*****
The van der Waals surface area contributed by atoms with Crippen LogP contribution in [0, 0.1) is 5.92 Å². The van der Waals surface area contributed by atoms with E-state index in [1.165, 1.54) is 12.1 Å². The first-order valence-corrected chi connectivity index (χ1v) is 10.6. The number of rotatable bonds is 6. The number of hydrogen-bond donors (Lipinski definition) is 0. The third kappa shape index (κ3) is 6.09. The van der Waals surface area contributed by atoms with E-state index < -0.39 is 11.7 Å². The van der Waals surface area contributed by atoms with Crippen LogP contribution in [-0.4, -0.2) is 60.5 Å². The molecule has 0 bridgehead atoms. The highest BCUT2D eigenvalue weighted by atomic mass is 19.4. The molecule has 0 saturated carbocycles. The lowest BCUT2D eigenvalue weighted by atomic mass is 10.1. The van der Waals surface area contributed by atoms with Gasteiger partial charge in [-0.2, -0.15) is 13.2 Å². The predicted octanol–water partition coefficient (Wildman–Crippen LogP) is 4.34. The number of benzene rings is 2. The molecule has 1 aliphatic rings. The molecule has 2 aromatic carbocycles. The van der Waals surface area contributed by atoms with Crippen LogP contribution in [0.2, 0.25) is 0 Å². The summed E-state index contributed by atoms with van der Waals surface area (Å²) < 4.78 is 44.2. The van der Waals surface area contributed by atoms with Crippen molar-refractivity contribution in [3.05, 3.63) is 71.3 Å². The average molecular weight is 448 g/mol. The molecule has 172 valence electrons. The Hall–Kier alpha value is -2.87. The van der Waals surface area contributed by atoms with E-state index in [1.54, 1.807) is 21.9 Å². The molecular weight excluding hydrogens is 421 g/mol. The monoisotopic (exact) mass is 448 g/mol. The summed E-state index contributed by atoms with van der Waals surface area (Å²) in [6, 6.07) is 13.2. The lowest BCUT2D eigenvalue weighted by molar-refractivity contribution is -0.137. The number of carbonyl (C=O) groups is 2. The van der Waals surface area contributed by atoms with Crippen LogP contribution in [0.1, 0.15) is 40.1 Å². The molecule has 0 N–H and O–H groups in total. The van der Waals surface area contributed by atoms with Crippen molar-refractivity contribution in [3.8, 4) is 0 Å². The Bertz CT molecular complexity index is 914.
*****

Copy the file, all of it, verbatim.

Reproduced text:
The van der Waals surface area contributed by atoms with Crippen LogP contribution in [0, 0.1) is 5.92 Å². The van der Waals surface area contributed by atoms with E-state index in [1.165, 1.54) is 12.1 Å². The first-order valence-corrected chi connectivity index (χ1v) is 10.6. The number of rotatable bonds is 6. The number of hydrogen-bond donors (Lipinski definition) is 0. The third kappa shape index (κ3) is 6.09. The van der Waals surface area contributed by atoms with E-state index < -0.39 is 11.7 Å². The van der Waals surface area contributed by atoms with Crippen LogP contribution in [-0.4, -0.2) is 60.5 Å². The molecule has 0 bridgehead atoms. The highest BCUT2D eigenvalue weighted by atomic mass is 19.4. The molecule has 0 saturated carbocycles. The lowest BCUT2D eigenvalue weighted by atomic mass is 10.1. The van der Waals surface area contributed by atoms with Gasteiger partial charge in [-0.2, -0.15) is 13.2 Å². The predicted octanol–water partition coefficient (Wildman–Crippen LogP) is 4.34. The number of benzene rings is 2. The molecule has 1 aliphatic rings. The molecule has 2 aromatic carbocycles. The van der Waals surface area contributed by atoms with Crippen LogP contribution in [0.2, 0.25) is 0 Å². The summed E-state index contributed by atoms with van der Waals surface area (Å²) < 4.78 is 44.2. The van der Waals surface area contributed by atoms with Crippen molar-refractivity contribution in [3.05, 3.63) is 71.3 Å². The average molecular weight is 448 g/mol. The molecule has 172 valence electrons. The Hall–Kier alpha value is -2.87. The van der Waals surface area contributed by atoms with E-state index in [1.54, 1.807) is 21.9 Å². The molecular weight excluding hydrogens is 421 g/mol. The monoisotopic (exact) mass is 448 g/mol. The summed E-state index contributed by atoms with van der Waals surface area (Å²) in [6, 6.07) is 13.2. The lowest BCUT2D eigenvalue weighted by molar-refractivity contribution is -0.137. The number of carbonyl (C=O) groups is 2. The van der Waals surface area contributed by atoms with Crippen LogP contribution in [0.1, 0.15) is 40.1 Å². The molecule has 0 N–H and O–H groups in total. The van der Waals surface area contributed by atoms with Crippen molar-refractivity contribution in [3.8, 4) is 0 Å². The Bertz CT molecular complexity index is 914.